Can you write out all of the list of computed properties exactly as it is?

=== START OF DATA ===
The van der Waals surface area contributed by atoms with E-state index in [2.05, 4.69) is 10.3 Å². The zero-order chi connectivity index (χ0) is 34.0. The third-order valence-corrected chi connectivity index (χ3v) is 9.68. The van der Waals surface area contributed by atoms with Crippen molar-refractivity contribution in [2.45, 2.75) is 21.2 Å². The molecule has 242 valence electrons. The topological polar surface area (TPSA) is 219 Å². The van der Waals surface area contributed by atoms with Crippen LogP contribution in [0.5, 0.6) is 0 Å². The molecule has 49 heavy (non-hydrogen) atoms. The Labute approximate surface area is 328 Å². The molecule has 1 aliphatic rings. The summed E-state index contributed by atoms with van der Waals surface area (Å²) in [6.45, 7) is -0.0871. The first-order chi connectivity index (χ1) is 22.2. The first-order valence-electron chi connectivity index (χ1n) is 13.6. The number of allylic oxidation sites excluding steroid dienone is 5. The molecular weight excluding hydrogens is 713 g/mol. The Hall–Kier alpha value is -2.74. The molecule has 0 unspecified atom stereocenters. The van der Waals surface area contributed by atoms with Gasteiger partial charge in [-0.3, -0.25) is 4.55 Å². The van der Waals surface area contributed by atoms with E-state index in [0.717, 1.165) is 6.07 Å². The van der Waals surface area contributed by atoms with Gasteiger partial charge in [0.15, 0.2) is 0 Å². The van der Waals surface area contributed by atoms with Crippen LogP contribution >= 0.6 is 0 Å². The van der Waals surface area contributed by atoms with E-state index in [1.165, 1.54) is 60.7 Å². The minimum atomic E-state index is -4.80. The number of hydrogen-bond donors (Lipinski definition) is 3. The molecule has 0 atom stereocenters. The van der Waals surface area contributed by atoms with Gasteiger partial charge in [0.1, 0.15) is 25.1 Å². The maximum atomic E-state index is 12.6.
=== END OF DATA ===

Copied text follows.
The van der Waals surface area contributed by atoms with E-state index in [2.05, 4.69) is 10.3 Å². The zero-order chi connectivity index (χ0) is 34.0. The third-order valence-corrected chi connectivity index (χ3v) is 9.68. The van der Waals surface area contributed by atoms with Crippen molar-refractivity contribution in [2.45, 2.75) is 21.2 Å². The molecule has 242 valence electrons. The topological polar surface area (TPSA) is 219 Å². The van der Waals surface area contributed by atoms with Crippen LogP contribution in [0.5, 0.6) is 0 Å². The molecule has 49 heavy (non-hydrogen) atoms. The Labute approximate surface area is 328 Å². The molecule has 1 aliphatic rings. The summed E-state index contributed by atoms with van der Waals surface area (Å²) in [6.45, 7) is -0.0871. The first-order chi connectivity index (χ1) is 22.2. The first-order valence-electron chi connectivity index (χ1n) is 13.6. The number of allylic oxidation sites excluding steroid dienone is 5. The molecular weight excluding hydrogens is 713 g/mol. The Hall–Kier alpha value is -2.74. The molecule has 0 unspecified atom stereocenters. The van der Waals surface area contributed by atoms with Gasteiger partial charge in [-0.3, -0.25) is 4.55 Å². The van der Waals surface area contributed by atoms with E-state index in [0.717, 1.165) is 6.07 Å². The van der Waals surface area contributed by atoms with Gasteiger partial charge in [0.15, 0.2) is 0 Å². The van der Waals surface area contributed by atoms with Crippen LogP contribution >= 0.6 is 0 Å². The van der Waals surface area contributed by atoms with E-state index in [1.165, 1.54) is 60.7 Å². The minimum atomic E-state index is -4.80. The number of hydrogen-bond donors (Lipinski definition) is 3. The molecule has 0 atom stereocenters. The van der Waals surface area contributed by atoms with Gasteiger partial charge in [0.1, 0.15) is 25.1 Å². The maximum atomic E-state index is 12.6.